Thursday, April 16, 2009

PR in 140 characters (or less)

Below is a short article I recently wrote for the Weber Shandwick Asia Pacific newsletter:

No longer can brands bask in page-long text rich press releases, now, thanks to Twitter, brands need to communicate their messages succinctly in 140 characters or less. Although there are no official user numbers, it is rumoured that Twitter, the micro-blogging social media tool, has amassed around nine million users in its short existence.

The broadcasting of short messages to global followers is the latest explosion on the social media scene, attracting everyone from the tech savvy digerati to celebrities and government officials. It has pushed the boundaries of internet conversation, allowing you to interact with celebrities as if they were your best friend (I recently engaged with Will Carling and Stephen Fry!).

But beware, the darker side of Twitter enables viral word of mouth to spread faster than ever before – a crisis can now be communicated to a global audience in the time it takes to type 140 characters.

As a result, the communications industry has quickly pounced on the potential of Twitter as a tool for broadcasting company messages, creating communities of advocates, engaging with consumers and even an avenue for crisis communications. To bring this to life, here is one recent example of crisis communications involving PepsiCo and an ill-thought-out advertising campaign.

Huw Gilbert, communications manager for PepsiCo International, approved a Pepsi Max advertisement, which depicted a cartoon calorie committing suicide. Twitter users condemned the advertisement as insensitive to those affected by suicide and a raft of criticisms were posted. Gilbert soon caught on that Pepsi’s online reputation was taking a beating and “tweeted” the following public apology:

“We agree this creative is totally inappropriate; we apologise and please know it won’t run again.”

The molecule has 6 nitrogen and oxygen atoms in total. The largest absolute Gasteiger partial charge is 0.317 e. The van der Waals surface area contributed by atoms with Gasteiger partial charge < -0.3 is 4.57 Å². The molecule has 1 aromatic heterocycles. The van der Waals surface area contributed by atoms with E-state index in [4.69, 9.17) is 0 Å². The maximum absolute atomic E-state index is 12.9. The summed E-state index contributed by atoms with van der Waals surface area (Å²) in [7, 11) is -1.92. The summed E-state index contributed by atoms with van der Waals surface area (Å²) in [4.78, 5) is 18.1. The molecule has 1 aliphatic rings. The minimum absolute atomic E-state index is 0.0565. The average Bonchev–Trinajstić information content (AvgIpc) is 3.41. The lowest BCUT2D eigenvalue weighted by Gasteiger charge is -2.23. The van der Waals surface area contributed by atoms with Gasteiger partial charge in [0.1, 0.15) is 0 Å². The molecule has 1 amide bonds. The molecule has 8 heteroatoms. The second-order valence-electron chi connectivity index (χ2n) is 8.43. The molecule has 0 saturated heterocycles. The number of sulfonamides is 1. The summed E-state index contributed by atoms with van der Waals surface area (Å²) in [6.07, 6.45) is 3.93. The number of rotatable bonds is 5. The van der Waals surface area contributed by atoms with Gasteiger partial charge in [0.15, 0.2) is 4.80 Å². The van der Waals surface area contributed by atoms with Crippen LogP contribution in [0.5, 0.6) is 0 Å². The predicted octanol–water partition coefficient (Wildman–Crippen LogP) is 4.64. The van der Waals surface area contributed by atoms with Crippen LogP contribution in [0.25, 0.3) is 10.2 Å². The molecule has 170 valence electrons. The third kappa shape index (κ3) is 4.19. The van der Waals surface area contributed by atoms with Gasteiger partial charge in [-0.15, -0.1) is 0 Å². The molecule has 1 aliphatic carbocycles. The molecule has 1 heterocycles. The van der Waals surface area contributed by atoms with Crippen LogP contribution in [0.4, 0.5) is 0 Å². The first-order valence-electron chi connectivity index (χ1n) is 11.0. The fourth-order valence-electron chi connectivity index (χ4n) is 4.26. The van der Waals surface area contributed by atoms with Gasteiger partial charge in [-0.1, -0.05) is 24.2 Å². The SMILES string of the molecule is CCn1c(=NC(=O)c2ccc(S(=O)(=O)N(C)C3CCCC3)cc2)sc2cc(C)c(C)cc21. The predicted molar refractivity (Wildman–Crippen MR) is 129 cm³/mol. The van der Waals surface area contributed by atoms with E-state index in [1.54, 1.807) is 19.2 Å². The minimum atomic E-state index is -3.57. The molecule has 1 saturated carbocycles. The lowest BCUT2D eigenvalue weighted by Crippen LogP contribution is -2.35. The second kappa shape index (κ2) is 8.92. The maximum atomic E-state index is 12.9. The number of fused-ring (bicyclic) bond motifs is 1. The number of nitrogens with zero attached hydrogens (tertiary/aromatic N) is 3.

Several critics saw Gilbert’s tweet and one user responded:

“Thank you...for having the guts to get on Twitter on behalf of Pepsi and give us an update on the suicide ad.”

This example highlights how companies that have a Twitter account are better prepared to respond when something goes wrong. In an era where authenticity and transparency are vital to combat skepticism, this type of direct engagement can preserve online corporate reputation.

Other well known brands on Twitter include Starbucks, Amazon, Gartner and Dell. There are a growing number of brands using Twitter to communicate messages, promote products and provide customer service.

Another example is Bob Pearson, head of communities and conversations for Dell, who recently stated that his company had generated US$1 million in computer-related sales through alerts posted to Twitter alone.

The wonders of Twitter do not stop there. We, as communications professionals, can leverage Twitter as a news monitoring tool, a crisis early warning system, a sales channel, a broadcast channel and an audience engagement tool. I consider Twitter as a vital tool in my job and make it my first port of call on my journey to work. We should be ready to identify potential problems and opportunities to effectively counsel our clients in a way that may be outside of our comfort zone.

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